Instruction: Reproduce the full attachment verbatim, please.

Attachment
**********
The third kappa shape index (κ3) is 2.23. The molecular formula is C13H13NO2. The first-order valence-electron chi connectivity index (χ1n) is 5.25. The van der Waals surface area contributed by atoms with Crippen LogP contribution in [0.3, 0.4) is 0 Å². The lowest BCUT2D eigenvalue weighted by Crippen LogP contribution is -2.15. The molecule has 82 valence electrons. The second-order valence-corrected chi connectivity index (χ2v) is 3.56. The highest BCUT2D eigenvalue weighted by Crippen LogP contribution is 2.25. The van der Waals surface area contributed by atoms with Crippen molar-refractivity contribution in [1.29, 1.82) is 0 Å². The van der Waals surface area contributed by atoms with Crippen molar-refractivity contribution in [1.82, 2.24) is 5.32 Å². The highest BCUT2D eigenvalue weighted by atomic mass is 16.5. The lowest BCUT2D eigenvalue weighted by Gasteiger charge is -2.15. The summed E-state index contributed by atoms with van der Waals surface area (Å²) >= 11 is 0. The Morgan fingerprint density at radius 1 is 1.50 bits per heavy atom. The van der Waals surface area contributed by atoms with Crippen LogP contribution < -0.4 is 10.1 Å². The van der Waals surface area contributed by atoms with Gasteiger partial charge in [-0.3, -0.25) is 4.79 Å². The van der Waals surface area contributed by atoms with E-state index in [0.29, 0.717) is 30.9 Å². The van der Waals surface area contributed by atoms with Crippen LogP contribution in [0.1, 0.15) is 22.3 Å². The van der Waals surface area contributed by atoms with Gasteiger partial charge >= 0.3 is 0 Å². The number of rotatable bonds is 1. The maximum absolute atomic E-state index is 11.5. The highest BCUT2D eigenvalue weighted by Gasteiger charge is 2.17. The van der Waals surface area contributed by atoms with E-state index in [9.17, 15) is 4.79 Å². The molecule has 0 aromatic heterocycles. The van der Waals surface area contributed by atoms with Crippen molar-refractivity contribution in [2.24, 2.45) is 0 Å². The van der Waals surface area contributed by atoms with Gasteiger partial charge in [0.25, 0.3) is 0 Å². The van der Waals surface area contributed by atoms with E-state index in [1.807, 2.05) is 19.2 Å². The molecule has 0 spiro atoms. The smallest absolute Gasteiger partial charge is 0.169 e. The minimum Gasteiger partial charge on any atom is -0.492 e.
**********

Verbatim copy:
The third kappa shape index (κ3) is 2.23. The molecular formula is C13H13NO2. The first-order valence-electron chi connectivity index (χ1n) is 5.25. The van der Waals surface area contributed by atoms with Crippen LogP contribution in [0.3, 0.4) is 0 Å². The lowest BCUT2D eigenvalue weighted by Crippen LogP contribution is -2.15. The molecule has 82 valence electrons. The second-order valence-corrected chi connectivity index (χ2v) is 3.56. The highest BCUT2D eigenvalue weighted by Crippen LogP contribution is 2.25. The van der Waals surface area contributed by atoms with Crippen molar-refractivity contribution in [1.29, 1.82) is 0 Å². The van der Waals surface area contributed by atoms with Crippen molar-refractivity contribution in [1.82, 2.24) is 5.32 Å². The highest BCUT2D eigenvalue weighted by atomic mass is 16.5. The lowest BCUT2D eigenvalue weighted by Gasteiger charge is -2.15. The summed E-state index contributed by atoms with van der Waals surface area (Å²) >= 11 is 0. The Morgan fingerprint density at radius 1 is 1.50 bits per heavy atom. The van der Waals surface area contributed by atoms with Crippen LogP contribution < -0.4 is 10.1 Å². The van der Waals surface area contributed by atoms with Gasteiger partial charge in [-0.3, -0.25) is 4.79 Å². The van der Waals surface area contributed by atoms with E-state index in [0.29, 0.717) is 30.9 Å². The van der Waals surface area contributed by atoms with Crippen LogP contribution in [0.1, 0.15) is 22.3 Å². The van der Waals surface area contributed by atoms with Gasteiger partial charge >= 0.3 is 0 Å². The number of rotatable bonds is 1. The maximum absolute atomic E-state index is 11.5. The highest BCUT2D eigenvalue weighted by Gasteiger charge is 2.17. The van der Waals surface area contributed by atoms with E-state index in [9.17, 15) is 4.79 Å². The molecule has 0 aromatic heterocycles. The van der Waals surface area contributed by atoms with Crippen molar-refractivity contribution in [2.24, 2.45) is 0 Å². The van der Waals surface area contributed by atoms with Gasteiger partial charge in [0.25, 0.3) is 0 Å². The van der Waals surface area contributed by atoms with E-state index in [1.807, 2.05) is 19.2 Å². The molecule has 0 spiro atoms. The smallest absolute Gasteiger partial charge is 0.169 e. The minimum Gasteiger partial charge on any atom is -0.492 e.